Occupational Asthma Reference

Perrin B, Cartier A, Ghezzo H, Grammer L, Harris K, Chan H, ChanYeung M, Malo JL, Reassessment of the temporal patterns of bronchial obstruction after exposure to occupational sensitizing agents, J Allergy Clin Immunol, 1991;87:630-639,

Keywords: ch, methods, isocyanate, red cedar, lr, square waved, progressive, oa

Known Authors

André Cartier, Hôpital de Sacré Coeur, Montreal, Quebec, Canada André Cartier

Moira Chan-Yeung, University of Hong Kong Moira Chan-Yeung

Jean-Luc Malo, Hôpital de Sacré Coeur, Montreal, Quebec, Canada Jean-Luc Malo

If you would like to become a known author and have your picture displayed along with your papers then please get in touch from the contact page. Known authors can choose to receive emails when their papers receive comments.

Abstract

Typical asthmatic reactions after exposure to common or occupational allergens have been classified as isolated immediate, early late, late, and dual (Pepys and Hutchcroft, 1975). Atypical reactions can also occur, but their temporal behavior and frequency are unknown. We analyzed 69 bronchospastic reactions after exposure to three types of occupational sensitizers in the laboratory: isocyanates, western red cedar, and IgE sensitizing agents. Graphs of the reactions were presented to three observers in a blind, randomized way. Reactions were defined as follows: (1) typical patterns, that is, isolated immediate, early late, late, and dual, as put forward by Pepys and Hutchcroft, and (2) atypical patterns including progressive (onset, during, or minutes after exposure, progressing to a maximum reaction 5 to 6 hours later) and square waved (similar to a dual reaction but with only partial recovery [less than 10%] between the immediate and late falls in FEV1). Some curves were also analyzed by polynomial regression. The three observers agreed in 59/69 cases (86%), and a consensus was reached after discussion for the remaining subjects. Fifteen of 63 (22%) reactions were atypical. IgE-mediated reactions and reactions to red cedar were, respectively, mainly of the immediate and late types. The distribution of reactions to isocyanates, however, was significantly different (chi-square, 6.1; p = 0.01), the "progressive" pattern occurring in 7/23 instances (30%). There was a satisfactory concordance between visual assessment and polynomial fit analysis in distinguishing dual from square-waved reactions. We conclude that isocyanates frequently cause atypical progressive bronchospastic reactions that are rarely observed after exposure to IgE agents and western red cedar.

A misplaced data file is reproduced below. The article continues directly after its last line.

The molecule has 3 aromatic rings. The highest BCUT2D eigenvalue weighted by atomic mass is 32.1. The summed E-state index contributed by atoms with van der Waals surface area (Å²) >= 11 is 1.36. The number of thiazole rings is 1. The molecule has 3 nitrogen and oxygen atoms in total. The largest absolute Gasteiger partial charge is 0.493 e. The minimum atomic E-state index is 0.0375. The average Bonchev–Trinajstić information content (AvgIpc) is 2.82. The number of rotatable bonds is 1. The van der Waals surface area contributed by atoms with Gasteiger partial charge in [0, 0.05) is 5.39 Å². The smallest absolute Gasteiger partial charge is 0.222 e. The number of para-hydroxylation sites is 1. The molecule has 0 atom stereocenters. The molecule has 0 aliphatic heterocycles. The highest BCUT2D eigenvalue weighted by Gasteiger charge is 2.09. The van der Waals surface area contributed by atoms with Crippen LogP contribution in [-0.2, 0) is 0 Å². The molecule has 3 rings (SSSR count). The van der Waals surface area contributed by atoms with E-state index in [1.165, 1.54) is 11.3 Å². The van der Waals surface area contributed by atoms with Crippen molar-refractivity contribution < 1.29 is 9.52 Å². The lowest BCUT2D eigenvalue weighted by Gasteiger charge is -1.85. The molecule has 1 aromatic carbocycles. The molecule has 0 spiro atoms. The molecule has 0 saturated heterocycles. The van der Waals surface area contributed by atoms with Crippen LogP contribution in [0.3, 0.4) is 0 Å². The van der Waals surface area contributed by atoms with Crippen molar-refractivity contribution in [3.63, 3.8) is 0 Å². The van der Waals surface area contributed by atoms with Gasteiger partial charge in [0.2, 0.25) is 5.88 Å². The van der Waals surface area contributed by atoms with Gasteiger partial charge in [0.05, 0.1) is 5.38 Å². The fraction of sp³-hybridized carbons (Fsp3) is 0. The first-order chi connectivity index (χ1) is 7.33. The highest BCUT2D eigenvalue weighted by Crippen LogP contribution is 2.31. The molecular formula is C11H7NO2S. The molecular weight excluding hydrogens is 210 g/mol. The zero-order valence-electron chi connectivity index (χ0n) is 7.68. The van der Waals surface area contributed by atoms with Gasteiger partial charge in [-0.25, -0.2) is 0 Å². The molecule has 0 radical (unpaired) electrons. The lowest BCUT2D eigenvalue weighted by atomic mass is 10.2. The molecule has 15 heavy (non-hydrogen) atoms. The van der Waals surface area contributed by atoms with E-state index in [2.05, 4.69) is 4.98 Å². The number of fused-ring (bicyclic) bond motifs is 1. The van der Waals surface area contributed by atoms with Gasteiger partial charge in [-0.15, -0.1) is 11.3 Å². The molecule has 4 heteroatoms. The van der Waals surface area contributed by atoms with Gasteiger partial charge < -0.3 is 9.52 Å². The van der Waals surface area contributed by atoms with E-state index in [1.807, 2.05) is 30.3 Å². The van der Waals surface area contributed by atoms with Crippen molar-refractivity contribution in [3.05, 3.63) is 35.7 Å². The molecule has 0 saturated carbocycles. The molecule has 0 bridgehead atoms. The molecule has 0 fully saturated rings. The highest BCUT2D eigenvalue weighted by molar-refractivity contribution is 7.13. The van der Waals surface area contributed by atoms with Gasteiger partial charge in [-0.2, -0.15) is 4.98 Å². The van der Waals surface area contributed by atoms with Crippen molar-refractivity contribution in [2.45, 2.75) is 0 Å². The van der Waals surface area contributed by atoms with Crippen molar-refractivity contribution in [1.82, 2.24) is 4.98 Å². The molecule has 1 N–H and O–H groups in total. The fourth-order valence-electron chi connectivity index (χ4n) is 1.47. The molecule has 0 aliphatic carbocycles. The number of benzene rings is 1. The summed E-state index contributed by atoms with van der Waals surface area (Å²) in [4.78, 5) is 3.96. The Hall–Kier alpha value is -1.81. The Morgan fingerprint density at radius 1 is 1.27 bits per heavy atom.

Full Text

Full text of this reference not available

Please Log In or Register to add the full text to this reference

Associated Questions

There are no associations for this paper.

Please Log In or Register to put forward this reference as evidence to a question.

Comments

progressive and square waved patterns described
4/18/2008

Please sign in or register to add your thoughts.


Oasys and occupational asthma smoke logo